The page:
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Development of a lung in vitro model to assess antimicrobial activity

In this project, Dr Hisham Al-Obaidi, Prof. Simon Andrews, Dr Glyn Barrett and Prof. Vitaliy Khutoryanskiy aim to develop an innovative synthetic lab model that resembles the lung environment to effectively predict how medicine will act when given to humans.

Lung infections, especially lower respiratory tract infections, are leading causes of transmissible deaths worldwide according to the World Health Organisation (2020). The majority of patients who suffer from them have their lungs colonised by a particular strain of bacteria. These infections tend to have a greater impact on patients who already have existing lung problems such as cystic fibrosis (CF) or chronic obstructive pulmonary disease (COPD).

The bacteria Pseudomonas aeruginosa is the most common chronic lung infection in CF patients and lung failure is the main cause of death. P. aeruginosa has become resistant to many antibiotics used to treat infection and is also notoriously persistent in clinical settings due to its ability to form antibiotic-resistant biofilms. Biofilms are densely packed bacterial growing in communities on living or inert surfaces, surrounded by a matrix of polymers and other substances that help provide protection. The high level of antimicrobial resistance shown by P. aeruginosa biofilms is driving the need to develop new and more effective antibiotic treatments to combat it.

The most common current treatment is the antibiotic ciprofloxacin (CFX). CFX is a broad-spectrum antibiotic which can be given orally or intravenously, however neither of these methods have the ability to deliver high concentrations of CFX to the lungs where it is needed. Delivering the drug through the body via these methods also causes side effects. Previous research by members of the team has identified that a CFX inhalable version of the drug would be of great interest as a non-invasive route to directly target the infection site.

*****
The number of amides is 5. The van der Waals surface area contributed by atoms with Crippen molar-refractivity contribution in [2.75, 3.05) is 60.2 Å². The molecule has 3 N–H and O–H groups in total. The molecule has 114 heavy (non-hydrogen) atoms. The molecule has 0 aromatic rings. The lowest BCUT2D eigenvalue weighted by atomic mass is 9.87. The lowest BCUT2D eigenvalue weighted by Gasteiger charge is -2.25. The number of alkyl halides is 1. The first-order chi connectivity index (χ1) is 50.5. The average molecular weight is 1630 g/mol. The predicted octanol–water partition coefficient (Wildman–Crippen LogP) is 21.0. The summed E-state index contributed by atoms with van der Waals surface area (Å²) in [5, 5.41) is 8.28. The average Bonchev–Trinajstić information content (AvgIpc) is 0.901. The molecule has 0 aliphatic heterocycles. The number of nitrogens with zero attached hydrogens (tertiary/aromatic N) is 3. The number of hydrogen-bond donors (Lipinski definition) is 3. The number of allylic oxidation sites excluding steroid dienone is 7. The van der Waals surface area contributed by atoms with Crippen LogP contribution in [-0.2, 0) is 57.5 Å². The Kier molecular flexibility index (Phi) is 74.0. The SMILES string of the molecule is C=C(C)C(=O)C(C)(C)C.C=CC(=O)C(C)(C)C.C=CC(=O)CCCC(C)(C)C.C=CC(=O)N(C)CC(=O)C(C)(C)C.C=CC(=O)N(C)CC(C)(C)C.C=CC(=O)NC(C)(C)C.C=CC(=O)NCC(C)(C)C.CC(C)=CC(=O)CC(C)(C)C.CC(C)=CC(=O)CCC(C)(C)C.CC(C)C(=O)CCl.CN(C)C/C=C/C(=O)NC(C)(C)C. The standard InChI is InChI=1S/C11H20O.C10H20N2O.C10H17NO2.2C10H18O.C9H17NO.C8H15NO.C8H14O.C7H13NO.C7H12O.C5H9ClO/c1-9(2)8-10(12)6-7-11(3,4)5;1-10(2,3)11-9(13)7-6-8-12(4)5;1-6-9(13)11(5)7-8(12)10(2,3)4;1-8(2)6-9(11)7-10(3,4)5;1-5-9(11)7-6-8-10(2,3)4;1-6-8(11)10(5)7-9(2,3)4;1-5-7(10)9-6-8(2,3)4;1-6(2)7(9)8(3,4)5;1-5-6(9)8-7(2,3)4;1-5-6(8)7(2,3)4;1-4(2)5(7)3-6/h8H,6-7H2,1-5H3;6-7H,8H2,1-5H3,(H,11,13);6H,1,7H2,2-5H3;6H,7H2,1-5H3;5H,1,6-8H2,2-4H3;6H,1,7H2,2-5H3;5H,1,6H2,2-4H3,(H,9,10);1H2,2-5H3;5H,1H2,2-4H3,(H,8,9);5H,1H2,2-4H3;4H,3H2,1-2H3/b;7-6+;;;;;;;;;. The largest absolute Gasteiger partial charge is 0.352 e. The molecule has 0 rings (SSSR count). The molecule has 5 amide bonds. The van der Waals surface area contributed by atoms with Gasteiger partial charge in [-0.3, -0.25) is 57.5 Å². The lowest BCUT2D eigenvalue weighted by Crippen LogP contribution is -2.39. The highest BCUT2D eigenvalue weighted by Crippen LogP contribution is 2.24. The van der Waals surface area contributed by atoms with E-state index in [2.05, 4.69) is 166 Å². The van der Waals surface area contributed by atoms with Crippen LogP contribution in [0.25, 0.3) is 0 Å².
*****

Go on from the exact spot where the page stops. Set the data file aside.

Assessing the effectiveness of inhaled drugs is tricky and methods for doing this currently cannot replicate the physiological conditions of the lungs, including the effects of mucus and other lung surfactants (fluids) on the activity of the drug. This is particularly important when creating a model to study conditions with mucus abnormalities, such as CF. The most common animal ‘models’ used to research inhaled particles are rodents, such as mice. Mice have different airway physiology to us and do not naturally breathe through their mouth, so forcing them to inhale these drugs in an unnatural way not only causes suffering but does not provide a physiologically accurate model of the human lungs.

The researchers will use FRAME funding to create a model that should better simulate conditions in the lungs by using synthetic materials to resemble mucus. The team will be able to control the thickness of mucus to replicate different conditions inside the lungs, such as those seen in CF or COPD, adding P. aeruginosa to study the growth of biofilms and the effect of the mucus on the deposition and effectiveness of inhaled antibiotic treatments.

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